Sweden’s Greta wants to disrupt the multi-billion dollar CDN market

Swedish startup Greta is on a somewhat quiet mission to disrupt the multi-billion dollar Content Delivery Network (CDN) market. The young company already boasts an impressive list of angel investors — including Jan Erik Solem (founder Polar Rose and Mapillary), Hampus Jakobsson (founder TAT and Brisk), and Jeremy Yap (recently awarded best angel investor at The Europas) — and now new VC BlueYard Capital has also become a backer.

The Berlin-based VC has led a $1.1 million seed round in Greta, while Sophia Bendz, previously Global Director of Marketing at Spotify and now Executive in Residence at VC Atomico, also joins the lists of investors. I also understand that it was BlueYard’s investment thesis, which talks about the “decentralisation of markets” and “democratisation of capabilities”, that first brought the VC to Greta’s attention.

“We had other VCs who wanted to get in on the round but we decided to go with BlueYard as the only institutional investor at this stage as our primary aim wasn’t to secure funding but rather to get access to BlueYards’ knowledge and global network,” Anna Ottosson, CEO and co-founder of Greta, tells me.

“We were really determined on not raising our seed round until end of this year, but when we met with Jason Whitmire, partner at BlueYard for the first time we got extremely intrigued by their thesis and how they looked at the world. They have already proven that they’re willing to take bold bets on technology startups and that they’re serious about their mission to upgrade the internet, which is very much in line with our vision for Greta”.

Launched late last year, Greta has developed tech that is able to calculate the most efficient route for site content, such as images and video, and deliver it via traditional server and CDN providers or Greta’s own peer-to-peer solution, based on whichever of the two will provide the best experience for end users.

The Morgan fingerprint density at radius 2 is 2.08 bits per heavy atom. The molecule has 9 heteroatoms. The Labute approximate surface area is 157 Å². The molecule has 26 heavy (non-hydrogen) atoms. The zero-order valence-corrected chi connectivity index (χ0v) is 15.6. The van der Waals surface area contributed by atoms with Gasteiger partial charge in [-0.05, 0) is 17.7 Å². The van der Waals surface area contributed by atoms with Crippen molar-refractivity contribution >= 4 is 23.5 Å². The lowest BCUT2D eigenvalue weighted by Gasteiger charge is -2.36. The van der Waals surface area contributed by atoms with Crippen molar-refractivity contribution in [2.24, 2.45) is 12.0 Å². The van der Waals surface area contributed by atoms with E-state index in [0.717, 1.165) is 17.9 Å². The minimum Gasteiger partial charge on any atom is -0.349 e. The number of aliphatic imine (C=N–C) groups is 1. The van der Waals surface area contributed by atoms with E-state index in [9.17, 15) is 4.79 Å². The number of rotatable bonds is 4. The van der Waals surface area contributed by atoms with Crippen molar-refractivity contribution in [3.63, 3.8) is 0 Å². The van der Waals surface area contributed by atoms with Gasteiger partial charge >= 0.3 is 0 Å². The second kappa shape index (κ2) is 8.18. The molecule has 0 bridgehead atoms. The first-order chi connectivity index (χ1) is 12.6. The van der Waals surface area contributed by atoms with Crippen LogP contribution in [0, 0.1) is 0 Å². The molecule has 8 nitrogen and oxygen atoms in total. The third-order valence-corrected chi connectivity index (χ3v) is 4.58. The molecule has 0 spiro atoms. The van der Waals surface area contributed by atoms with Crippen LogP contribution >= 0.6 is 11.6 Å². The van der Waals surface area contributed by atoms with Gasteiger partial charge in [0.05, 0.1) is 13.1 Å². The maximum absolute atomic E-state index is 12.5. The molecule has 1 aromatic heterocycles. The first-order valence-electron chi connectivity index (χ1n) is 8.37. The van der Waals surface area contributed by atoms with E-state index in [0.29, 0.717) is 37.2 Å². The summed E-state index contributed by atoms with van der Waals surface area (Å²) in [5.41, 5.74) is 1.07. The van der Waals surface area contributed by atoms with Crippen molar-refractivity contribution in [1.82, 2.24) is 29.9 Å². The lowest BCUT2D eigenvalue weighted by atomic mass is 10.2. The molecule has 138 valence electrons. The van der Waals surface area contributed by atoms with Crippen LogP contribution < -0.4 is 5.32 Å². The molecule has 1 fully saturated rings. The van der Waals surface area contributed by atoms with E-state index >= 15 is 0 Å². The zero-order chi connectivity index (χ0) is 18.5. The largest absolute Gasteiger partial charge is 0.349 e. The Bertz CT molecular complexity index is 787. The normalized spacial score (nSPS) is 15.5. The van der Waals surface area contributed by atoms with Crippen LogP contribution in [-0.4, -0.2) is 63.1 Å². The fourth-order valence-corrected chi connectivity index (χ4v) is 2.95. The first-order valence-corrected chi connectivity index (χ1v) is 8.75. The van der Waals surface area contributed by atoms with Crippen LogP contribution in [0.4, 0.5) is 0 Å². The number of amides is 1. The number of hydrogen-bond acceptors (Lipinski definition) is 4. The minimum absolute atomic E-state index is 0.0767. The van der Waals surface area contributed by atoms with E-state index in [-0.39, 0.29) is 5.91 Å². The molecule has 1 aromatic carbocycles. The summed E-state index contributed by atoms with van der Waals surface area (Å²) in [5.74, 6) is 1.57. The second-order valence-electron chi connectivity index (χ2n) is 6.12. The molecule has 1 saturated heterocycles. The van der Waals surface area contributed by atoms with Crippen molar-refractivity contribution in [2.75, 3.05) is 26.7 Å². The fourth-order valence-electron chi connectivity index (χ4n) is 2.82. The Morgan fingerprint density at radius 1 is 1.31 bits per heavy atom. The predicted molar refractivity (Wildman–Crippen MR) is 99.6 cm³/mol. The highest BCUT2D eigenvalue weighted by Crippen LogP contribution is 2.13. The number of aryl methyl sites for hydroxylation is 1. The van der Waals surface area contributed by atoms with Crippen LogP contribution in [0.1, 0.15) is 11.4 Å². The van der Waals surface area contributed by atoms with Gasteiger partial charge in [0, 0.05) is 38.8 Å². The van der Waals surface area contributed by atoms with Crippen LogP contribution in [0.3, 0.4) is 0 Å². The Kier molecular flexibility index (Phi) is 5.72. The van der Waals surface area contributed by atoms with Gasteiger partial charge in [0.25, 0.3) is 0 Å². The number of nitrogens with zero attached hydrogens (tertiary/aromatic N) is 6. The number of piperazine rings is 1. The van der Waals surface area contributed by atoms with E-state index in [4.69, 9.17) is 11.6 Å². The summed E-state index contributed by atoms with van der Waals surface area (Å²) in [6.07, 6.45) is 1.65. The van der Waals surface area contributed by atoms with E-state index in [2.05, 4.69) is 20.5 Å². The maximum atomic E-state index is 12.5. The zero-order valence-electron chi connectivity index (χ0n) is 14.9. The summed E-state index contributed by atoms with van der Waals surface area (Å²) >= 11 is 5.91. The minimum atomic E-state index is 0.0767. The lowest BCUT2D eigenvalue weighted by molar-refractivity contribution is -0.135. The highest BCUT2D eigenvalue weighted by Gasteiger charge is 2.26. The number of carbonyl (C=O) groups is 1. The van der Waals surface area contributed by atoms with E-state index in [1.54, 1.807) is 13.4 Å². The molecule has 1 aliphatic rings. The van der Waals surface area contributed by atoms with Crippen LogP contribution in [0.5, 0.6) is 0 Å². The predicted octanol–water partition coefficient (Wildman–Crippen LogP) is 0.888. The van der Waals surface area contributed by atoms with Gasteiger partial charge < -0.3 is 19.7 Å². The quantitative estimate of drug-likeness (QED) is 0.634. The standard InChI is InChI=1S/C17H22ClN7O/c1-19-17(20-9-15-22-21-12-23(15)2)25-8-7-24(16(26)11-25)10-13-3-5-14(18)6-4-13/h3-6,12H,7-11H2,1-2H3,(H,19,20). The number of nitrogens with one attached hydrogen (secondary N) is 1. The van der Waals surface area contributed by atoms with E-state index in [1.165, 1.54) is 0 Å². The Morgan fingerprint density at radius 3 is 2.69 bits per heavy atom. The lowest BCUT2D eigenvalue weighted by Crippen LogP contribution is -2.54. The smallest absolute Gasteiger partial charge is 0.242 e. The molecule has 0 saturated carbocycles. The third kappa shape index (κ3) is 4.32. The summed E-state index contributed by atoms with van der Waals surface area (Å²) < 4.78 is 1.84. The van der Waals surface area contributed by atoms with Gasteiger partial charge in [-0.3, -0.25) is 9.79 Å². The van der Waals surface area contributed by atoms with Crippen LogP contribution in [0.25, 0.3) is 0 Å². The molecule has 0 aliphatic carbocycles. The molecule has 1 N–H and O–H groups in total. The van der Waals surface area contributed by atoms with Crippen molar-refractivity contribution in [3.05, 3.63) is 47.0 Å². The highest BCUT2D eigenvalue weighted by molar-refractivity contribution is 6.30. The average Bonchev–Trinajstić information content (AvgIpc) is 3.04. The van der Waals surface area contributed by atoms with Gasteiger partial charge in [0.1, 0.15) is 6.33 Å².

“The problem we’re solving is that it’s difficult for companies to provide their end users with sufficient site performance, meaning that companies are losing out on potential revenue as well as consumers having to suffer through buffering videos and wasting their time waiting for slow sites to load,” says Ottosson.

“Furthermore, it’s often at the most critical times that it is the most difficult to deliver good site performance to your users, as an increase in number of concurrent site visitors often increases the risk of this type of performance issues,” she adds.

Those critical times might be a video streaming service during an important live sports event, an e-commerce company launching a new campaign or a news site breaking its biggest scoop of the year. Or even a startup reaching number one on something like Hacker News and crashing due to high server load. And that’s where Greta’s one line of JavaScript comes into play.

“When Greta’s script is added to a site, the site’s traffic will be analyzed in real time, and within a few hours Greta will start suggesting site specific actions to improve your site performance, such as switching CDN in a specific region, or turning on Greta’s own peer-to-peer solution,” explains Ottosson.

“Greta’s peer-to-peer solution is based on webRTC and enables peer-to-peer content delivery directly in the browser, meaning that performance issues such as video buffering and slow or crashing sites can be avoided, especially during heavy traffic. Greta will always optimize for providing the end users with the best user experience possible”.

Meanwhile, the fact that Greta is able to switch to browser-based P2P content delivery, without requiring the end user to explicitly download and install any extra software (presuming their browser supports webRTC), means that site and media streaming improvement can happen in regions where there might not be close proximity to existing CDN networks, such as in Africa or the Middle East.

Adds Ottosson: “Traditional CDNs are restrained by building physical infrastructure, which Greta is not, meaning that they have to build out their network in order to provide their customers with better performance. The existing CDN infrastructure is heavily concentrated to Western Europe and North America, with very limited infrastructure in regions such as the Middle East and Africa where internet traffic is growing with over 40 per cent year on year”.